Lawyer: Trump to aid raids’ attorney-client privilege review
NEW YORK (AP) — A lawyer for President Donald Trump said Wednesday that the president is ready to help recommend what materials seized from his personal attorney that relate to him should be withheld from federal investigators because of attorney-client privilege.
The lawyer, Joanna Hendon, said the president would assist a team of attorneys with experience at handling large document reviews.
“Our client will make himself available, as needed, to aid in our privilege review on his behalf,” the former federal prosecutor wrote to U.S. District Judge Kimba Wood.
Hendon’s letter came after Wood set a hearing for Thursday on the matter, asking lawyers for Trump and the president’s personal attorney, Michael Cohen, to explain how they will review materials being turned over to them by prosecutors.
Cohen’s home and office were raided April 9 in what prosecutors later revealed was a fraud investigation.
Wood directed prosecutors to provide an update Thursday on how fast they are providing Cohen’s lawyers with a copy of the seized materials to consider what they believe is subject to attorney-client privilege and therefore should be withheld from federal investigators and prosecutors.
She also asked for lawyers to tell her how they believe an independent “special master” can aid the process, though she did not yet commit to appointing one.
Wood had asked lawyers for Cohen, Trump and the Trump Organization to submit letters on Wednesday describing the resources they have to expeditiously produce information to a special master to decide what documents or devices should be withheld.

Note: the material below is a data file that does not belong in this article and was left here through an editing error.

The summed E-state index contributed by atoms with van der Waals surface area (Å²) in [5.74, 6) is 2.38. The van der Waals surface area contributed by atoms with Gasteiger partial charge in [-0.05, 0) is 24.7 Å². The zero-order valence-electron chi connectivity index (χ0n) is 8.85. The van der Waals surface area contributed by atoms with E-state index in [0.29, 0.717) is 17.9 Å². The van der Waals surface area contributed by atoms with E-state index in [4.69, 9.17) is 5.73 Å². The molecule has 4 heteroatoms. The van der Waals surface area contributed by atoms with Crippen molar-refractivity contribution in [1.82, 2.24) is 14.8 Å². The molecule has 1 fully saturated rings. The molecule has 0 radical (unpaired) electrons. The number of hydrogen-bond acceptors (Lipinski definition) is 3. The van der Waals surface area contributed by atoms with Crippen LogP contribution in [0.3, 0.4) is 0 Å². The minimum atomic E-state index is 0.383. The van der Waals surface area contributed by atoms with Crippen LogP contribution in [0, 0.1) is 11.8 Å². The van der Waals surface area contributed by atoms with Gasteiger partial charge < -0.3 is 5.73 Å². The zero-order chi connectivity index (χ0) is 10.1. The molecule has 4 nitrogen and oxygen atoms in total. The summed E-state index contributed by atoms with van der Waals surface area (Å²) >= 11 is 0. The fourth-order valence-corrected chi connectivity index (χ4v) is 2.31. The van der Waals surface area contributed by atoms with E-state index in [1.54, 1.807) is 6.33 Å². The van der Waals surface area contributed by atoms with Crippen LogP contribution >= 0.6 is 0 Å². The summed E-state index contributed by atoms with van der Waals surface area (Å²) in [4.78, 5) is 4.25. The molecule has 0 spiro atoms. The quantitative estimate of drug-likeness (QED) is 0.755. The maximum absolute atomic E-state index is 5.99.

Lawyers for Cohen said told the judge that a “war room” of lawyers capable of working around the clock was waiting for what prosecutors had said would be the first shipment of materials by overnight mail on Wednesday. By 4 p.m., though, nothing had arrived. They also used the letter to recommend again that a special master be appointed and that the judge ultimately decide any issues that remain in dispute.
Hendon had opposed the appointment of a special master, saying attorneys for Trump and Cohen should get to make the first call on what is privileged. That idea was rejected by the judge, who said at a hearing last week that a special master will likely have some role in the process.
The Trump Organization notified Wood that it has “abundant resources” to process and review materials it receives from Cohen’s lawyers.
Attorney Alan Futerfas wrote that it planned to scan documents by date, sender, recipient, key words and other metrics to review any materials related to the Trump Organization that the Trump team believes is subject to attorney-client privilege.
Prosecutors have complained that Cohen might try to delay the investigation by slowing the review of seized documents.
The judge said she believes a process can be designed to ensure fairness without unnecessary delay.
Wood, a former chief judge in Manhattan, is unlikely to preside over any criminal case that results from the probe, because a judge would be selected randomly from dozens of judges should anyone be arrested.